Commission proposes liberalising passenger rail transportation from 2010

Under new Commission proposals, the transportation of passengers by rail should be liberalised from 2010 and the EU rail passengers would get the same level of compensation in case of delayed trains.

The Commission put forward a third railway package on 3 March 2004, even before the closing of the conciliation procedure on the second railway package. The new package contains four proposals:

  • a directive on the liberalisation of passenger transport;
  • a draft directive introducing an EU license for train drivers;
  • a regulation on punctuality and compensation for late arrivals;
  • a regulation on the rights and obligations of passengers in international transport.

The most sensitive issue of this package is the opening up of the market for transporting passengers. The Commission proposes that from 1 January 2010, railway companies should be able to operate international services in the Community. If that deadline were to be agreed, existing services such as Thalys and Eurostar could expect to face private sector competitors from that date. The aim of this liberalisation is to stimulate more competition in??? international rail services which are facing increasing pressure from low-cost airlines. France, Luxembourg and Belgium in particular are reluctant to move too fast with the liberalisation given that the process is lekely to lead to job losses and union protests.

Another issue which is expected to trigger lively debate is the level of compensation that will be given to passengers where trains arrive late or are cancelled. This proposal follows a recently adopted regulation on compensation of passengers for delayed and cancelled flights.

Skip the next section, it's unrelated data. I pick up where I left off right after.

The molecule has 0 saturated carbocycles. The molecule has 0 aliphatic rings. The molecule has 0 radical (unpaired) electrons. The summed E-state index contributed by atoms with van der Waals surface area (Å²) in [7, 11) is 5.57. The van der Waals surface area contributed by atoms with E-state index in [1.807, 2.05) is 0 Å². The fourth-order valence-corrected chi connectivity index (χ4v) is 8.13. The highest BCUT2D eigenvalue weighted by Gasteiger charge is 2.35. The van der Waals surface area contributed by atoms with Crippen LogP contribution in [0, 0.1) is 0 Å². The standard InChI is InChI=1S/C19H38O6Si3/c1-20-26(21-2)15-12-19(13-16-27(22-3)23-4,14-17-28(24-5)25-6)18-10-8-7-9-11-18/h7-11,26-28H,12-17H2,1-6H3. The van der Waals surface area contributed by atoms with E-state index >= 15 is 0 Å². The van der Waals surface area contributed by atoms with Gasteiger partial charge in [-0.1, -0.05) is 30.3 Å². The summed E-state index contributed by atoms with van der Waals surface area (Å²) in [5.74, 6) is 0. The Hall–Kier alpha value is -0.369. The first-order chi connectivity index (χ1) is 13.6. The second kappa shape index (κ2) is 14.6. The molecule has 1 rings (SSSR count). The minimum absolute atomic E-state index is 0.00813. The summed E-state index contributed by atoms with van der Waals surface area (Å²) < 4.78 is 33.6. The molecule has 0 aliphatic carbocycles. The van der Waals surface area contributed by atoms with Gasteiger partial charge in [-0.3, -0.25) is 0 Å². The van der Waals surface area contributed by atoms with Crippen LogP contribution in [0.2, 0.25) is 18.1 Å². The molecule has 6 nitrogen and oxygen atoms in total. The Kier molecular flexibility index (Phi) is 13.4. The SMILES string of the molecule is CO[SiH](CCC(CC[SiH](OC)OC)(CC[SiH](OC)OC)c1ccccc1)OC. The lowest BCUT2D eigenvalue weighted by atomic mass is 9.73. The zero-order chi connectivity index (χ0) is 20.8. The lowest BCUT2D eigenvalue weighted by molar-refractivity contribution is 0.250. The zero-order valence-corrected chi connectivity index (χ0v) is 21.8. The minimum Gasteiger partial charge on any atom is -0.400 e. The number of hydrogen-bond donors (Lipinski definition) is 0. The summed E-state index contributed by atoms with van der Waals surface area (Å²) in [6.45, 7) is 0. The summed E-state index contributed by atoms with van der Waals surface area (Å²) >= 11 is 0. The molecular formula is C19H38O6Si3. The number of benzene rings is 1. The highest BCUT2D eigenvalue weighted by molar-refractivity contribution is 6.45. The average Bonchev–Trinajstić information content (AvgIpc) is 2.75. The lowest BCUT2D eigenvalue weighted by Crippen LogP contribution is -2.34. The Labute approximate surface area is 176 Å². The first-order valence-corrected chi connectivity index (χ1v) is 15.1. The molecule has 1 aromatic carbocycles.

Transport Commissioner, Loyola de Palaciotold reporters: "Pressure from low-cost airlines is already a reality for international rail passenger services: they will have to evolve into new models and this is without any doubt the right time to free up initiatives. This proposal is both ambitious and realistic: with the 2010 deadline, we are establishing a clear timeframe for all operators so that they can prepare".

The community of European Railways (CER)gave the draft proposals a lukewarm reaction. It is concerned about some elements of the package, i.e. the proposals on passenger rights and penalties for freight transport which over-regulate the sector. CER executive Director, Johannes Ludwig said: “European legislation is not needed to secure adequate passenger rights, the railways have already documented that they are able and willing to deliver good solutions in dialogue with user organisations.”

Socialist MEPsclaim that an early liberalisation of railways for passengers could have a negative impact on security, quality of services and jobs in this sector.

 

The Parliament and the Council have been going through a conciliation procedure on the second railway package since January 2004 (seeEURACTIV, 29 January 2004). The deadline for the liberalisation of railways for freight and passengers is one of the main bones of contention. During the first conciliation meeting, the Commission presented a compromise proposal indicating a 2010 deadline for the liberalisation of railways for passengers' transportation. While the Parliament said it could accept such a proposal, the Council earlier indicated that this issue should be dealt with within the third railway package, which has now been presented.

 

  • The Commission will present the third railway package to the Transport Council on 8-9 March 2004
  • The proposals will be forwarded to the Parliament for its first reading

 

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